You are currently browsing the daily archive for October 31, 2010.

The Lulab must be held in the right hand, and the citron in the left hand. Why is this? Because with the Lulav three commands are performed, and with the citron only one.

Sukkah Chapter 3

~~~

1 November in History

Today in 1880, it was the birthdate of the person who said, “To dream of the person you would like to be is to waste the person you are.” “Writing comes more easily if you have something to say.” “The lash may force men to physical labor; it cannot force them to spiritual creativity.”

Novelist and playwright Sholem Asch (pronounced shō’lum ăsh). Born in Poland Asch first wrote in Hebrew but switched to Yiddish. His writings were well received and he was quite popular. He moved to the United States before World War I and his popularity continued to grow. He became a citizen in the 1920’s. However, during the late 1930’s and 1940’s he wrote a trilogy of novels that dealt with Christianity. The works were well received by the general public, but the Yiddish world rejected the works because of the subject matter. The Forward(newspaper) refused to publish any more of his writings.

In the 1950’s, Asch settled in a suburb of Tel Aviv. After his death in 1957, his home in Israel was turned into a Sholem Asch museum.

Sholem Asch, who said,  “The sword conquered for a while, but the spirit conquers forever!”

24 Cheshvan in History

Today marks the passing of Rav Nachum Dov HaKohen Kreisman (1923-2004). Born in the town of Rakishok in Lithuania’s Ponovezh district from a famous line of rabbanim who served in the Rakishok rabbinate for nine consecutive generations, ending with HaRav Betzalel Yalovetzky.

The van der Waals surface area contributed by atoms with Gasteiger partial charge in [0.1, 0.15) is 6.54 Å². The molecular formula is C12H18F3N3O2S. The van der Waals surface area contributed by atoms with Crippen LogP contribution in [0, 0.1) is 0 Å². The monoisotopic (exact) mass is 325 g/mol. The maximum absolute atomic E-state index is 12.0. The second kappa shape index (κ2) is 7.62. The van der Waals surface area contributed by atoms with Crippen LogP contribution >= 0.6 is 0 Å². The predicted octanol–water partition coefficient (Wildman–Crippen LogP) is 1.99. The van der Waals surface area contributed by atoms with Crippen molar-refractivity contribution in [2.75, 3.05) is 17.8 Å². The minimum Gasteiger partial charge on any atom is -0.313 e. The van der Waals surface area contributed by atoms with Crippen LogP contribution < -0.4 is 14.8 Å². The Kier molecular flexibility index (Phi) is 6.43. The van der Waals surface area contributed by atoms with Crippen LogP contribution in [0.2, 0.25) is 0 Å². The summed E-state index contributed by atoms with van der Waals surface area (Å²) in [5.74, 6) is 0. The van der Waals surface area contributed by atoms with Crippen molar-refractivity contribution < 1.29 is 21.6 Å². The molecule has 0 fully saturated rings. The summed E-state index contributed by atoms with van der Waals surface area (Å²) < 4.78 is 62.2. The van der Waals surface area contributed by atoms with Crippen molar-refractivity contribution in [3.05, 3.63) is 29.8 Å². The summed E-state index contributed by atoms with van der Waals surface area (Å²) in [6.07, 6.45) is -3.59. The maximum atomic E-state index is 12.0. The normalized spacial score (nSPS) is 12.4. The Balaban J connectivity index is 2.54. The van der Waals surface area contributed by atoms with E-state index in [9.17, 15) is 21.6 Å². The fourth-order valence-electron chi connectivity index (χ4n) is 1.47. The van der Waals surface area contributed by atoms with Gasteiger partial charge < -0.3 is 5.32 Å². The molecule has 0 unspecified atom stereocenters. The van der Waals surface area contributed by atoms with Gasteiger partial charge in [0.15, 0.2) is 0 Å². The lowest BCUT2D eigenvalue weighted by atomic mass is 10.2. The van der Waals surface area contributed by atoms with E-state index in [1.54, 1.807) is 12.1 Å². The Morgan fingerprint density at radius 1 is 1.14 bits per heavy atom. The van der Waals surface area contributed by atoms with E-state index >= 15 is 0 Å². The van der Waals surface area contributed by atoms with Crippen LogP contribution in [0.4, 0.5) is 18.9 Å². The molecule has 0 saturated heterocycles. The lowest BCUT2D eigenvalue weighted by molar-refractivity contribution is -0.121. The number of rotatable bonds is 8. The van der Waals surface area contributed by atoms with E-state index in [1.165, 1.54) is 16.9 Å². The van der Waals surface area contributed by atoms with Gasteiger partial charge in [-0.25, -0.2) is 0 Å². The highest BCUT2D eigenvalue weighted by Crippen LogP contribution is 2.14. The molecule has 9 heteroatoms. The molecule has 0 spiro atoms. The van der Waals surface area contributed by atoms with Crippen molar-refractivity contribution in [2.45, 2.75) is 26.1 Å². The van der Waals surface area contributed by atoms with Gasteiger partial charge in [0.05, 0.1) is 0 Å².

As a student he went to Yeshivas Telz, where he studied under Rav Eliyahu Meir Bloch. He settled in Baltimore and enrolled at Ner Yisrael, where he studied under Rav Yaakov Yitzchak Ruderman. When Rav Aharon Kotler came to Baltimore, Rav Ruderman sent two students to the train station to meet him: Nachum Dov and Shmuel Kamenetsky. Noting the high caliber of the two young men Rav Kotler took them back with him to New York in preparation for starting Yeshivas Lakewood.

In 1954, Rav Kreisman moved to Eretz Yisrael and married, and in 1967, he was chosen to serve as a dayan by Rav Yosef Shalom Eliashiv, Rav Betzalel Zolti, the Rav of Jerusalem, and Rav Shlomo Shimshon Karelitz.

Advertisements

Enter your email address to subscribe to this blog and receive notifications of new posts by email.

Join 77 other followers

Jewish Almanac iPhone App

History of the Jewish Almanac

October 2010
S M T W T F S
« Sep   Nov »
 12
3456789
10111213141516
17181920212223
24252627282930
31  
Advertisements